Again, as an example, was the Strategic Planning Process at Nokia Corporation, the world leader in the cell phone industry, too focused on traditional product and traditional competition? How could Apple iPhone and iPod Touch or even Blackberry, come into a very price point competitive marketplace, create demand with multiple function products and grab big chunks of market share? Nokia Corp. just announced (03/18/09) another layoff of 1700 employees worldwide which followed the closure of a research center and layoff of 320 jobs. Nokia had also made 2300 temporary job layoffs a month earlier.

There are similar examples in almost every industry segment. There has already been too much written about GM, Ford and Chrysler and how, in the early years they basically ignored the entry of Honda, Toyota and Datsun (now Nissan) into the North American automotive marketplace. All too often a company's greatest strength ultimately becomes their biggest weakness. For many decades the power of the UAW/CAW in collective bargaining for wages, benefits and working conditions represented in many ways the solid foundation of the North American auto industry in attracting and keeping a skilled workforce. Today it is arguably its biggest weakness.

In more recent years both KIA and Hyundai have also come on the scene. A market that was characterized by: (1) huge barriers to entry, (2) billions of dollars of upfront costs and (3) brand loyalty competitive forces. As the 'Big Three' continued to embrace their 'Big Block' strategy, market research probably pointed to a very significant quality/fuel efficiency/price point advantage for potential new entrants that history has shown represented a huge opportunity. On the subject of brand loyalty, there is new brand loyalty around the Toyota Prius, marketed to the new cost and environmentally 'green' conscious consumer who wants an efficient car that can plug-and-play with all of the latest media. Again, a corporate strategy targeted to a specific market segment that has left the competition scrambling.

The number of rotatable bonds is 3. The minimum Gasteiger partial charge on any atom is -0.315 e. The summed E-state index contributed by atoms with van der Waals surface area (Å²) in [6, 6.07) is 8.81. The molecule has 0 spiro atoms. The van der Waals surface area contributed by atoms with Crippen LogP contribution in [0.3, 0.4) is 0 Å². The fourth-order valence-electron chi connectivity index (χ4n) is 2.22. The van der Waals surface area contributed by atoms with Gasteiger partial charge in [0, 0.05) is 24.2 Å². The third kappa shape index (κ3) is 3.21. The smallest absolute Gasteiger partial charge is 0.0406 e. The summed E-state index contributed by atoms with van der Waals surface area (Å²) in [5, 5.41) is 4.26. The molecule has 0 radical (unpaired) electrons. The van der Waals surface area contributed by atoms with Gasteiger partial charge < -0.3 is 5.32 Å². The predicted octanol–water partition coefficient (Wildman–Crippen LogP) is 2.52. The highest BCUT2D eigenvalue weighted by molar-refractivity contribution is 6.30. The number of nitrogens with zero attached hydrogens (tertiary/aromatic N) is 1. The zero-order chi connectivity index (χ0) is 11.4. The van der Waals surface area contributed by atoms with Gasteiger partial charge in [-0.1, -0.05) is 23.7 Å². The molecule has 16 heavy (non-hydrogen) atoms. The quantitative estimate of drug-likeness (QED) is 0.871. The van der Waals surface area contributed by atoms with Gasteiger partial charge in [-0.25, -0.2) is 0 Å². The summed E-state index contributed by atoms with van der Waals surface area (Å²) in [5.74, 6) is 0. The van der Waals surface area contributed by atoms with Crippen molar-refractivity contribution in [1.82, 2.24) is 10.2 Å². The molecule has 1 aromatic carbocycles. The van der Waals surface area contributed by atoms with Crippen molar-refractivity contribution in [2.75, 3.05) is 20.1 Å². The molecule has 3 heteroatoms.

With those questions then, what are the answers? The answer to all these questions is simple. The Strategic Planning Process is the first step within the discipline of Business Process Management. The follow-up steps are then Business Case Methodology to ensure that each and every meaningful Company initiative is accompanied by a detailed Business Case for Senior Management and/or Board approval.

The next stage in Business Process Management is either the Product Development Process or the Project Management Process that represents a disciplined, staged workflow process to ensure on time/on budget results. There are 'go and no go' check points for timely reporting back to Senior Management/Board within each process. The final stage of the completion of a project would be its transfer into Operations. The final stage of the completion and launch of a product would be the transfer of product responsibilities into the Product Management Process.

Whether it is a Super Bowl Champion, a World Series Champion an Olympic Champion, a College Champion, High School Champion or a Corporate Champion the process is very similar. To each discipline there is a process and within the process there are fundamentals. Embrace the process and become a fanatic at the fundamentals.

About the Author:

Bob Ferguson - President/CEO of BTG-Business Transitions Group Inc. Email: bferguson@businesstransitionsgroup.com Website: www.businesstransitionsgroup.com BTG is a leading provider of Business Process Management tools and templates. Bob Ferguson has had a business executive career that spans 33 years with the most recent 15 years as President/CEO of a broad cross-section of companies in the United States, Canada and Overseas.

Article Source: ArticlesBase.com - The Strategic Planning Process 'Market Forces Will Always Determine Strategic Direction'